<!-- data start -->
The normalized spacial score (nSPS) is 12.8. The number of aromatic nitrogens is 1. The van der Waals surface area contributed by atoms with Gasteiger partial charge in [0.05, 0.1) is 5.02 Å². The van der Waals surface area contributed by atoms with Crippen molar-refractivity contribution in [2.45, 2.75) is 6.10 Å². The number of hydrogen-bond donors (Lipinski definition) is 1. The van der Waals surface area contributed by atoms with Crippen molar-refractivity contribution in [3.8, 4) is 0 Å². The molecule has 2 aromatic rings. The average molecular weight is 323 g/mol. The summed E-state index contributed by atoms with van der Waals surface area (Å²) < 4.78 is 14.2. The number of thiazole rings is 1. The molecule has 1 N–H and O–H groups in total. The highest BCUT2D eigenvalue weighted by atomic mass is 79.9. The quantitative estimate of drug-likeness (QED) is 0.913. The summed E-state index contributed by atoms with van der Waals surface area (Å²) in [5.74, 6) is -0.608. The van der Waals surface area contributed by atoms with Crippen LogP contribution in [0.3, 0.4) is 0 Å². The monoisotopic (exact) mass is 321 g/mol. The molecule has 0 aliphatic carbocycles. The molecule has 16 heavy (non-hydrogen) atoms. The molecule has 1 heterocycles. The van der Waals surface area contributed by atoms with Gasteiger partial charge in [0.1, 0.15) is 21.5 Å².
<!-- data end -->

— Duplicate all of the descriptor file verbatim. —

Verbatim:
The normalized spacial score (nSPS) is 12.8. The number of aromatic nitrogens is 1. The van der Waals surface area contributed by atoms with Gasteiger partial charge in [0.05, 0.1) is 5.02 Å². The van der Waals surface area contributed by atoms with Crippen molar-refractivity contribution in [2.45, 2.75) is 6.10 Å². The number of hydrogen-bond donors (Lipinski definition) is 1. The van der Waals surface area contributed by atoms with Crippen molar-refractivity contribution in [3.8, 4) is 0 Å². The molecule has 2 aromatic rings. The average molecular weight is 323 g/mol. The summed E-state index contributed by atoms with van der Waals surface area (Å²) < 4.78 is 14.2. The number of thiazole rings is 1. The molecule has 1 N–H and O–H groups in total. The highest BCUT2D eigenvalue weighted by atomic mass is 79.9. The quantitative estimate of drug-likeness (QED) is 0.913. The summed E-state index contributed by atoms with van der Waals surface area (Å²) in [5.74, 6) is -0.608. The van der Waals surface area contributed by atoms with Crippen LogP contribution in [0.3, 0.4) is 0 Å². The monoisotopic (exact) mass is 321 g/mol. The molecule has 0 aliphatic carbocycles. The molecule has 16 heavy (non-hydrogen) atoms. The molecule has 1 heterocycles. The van der Waals surface area contributed by atoms with Gasteiger partial charge in [0.1, 0.15) is 21.5 Å².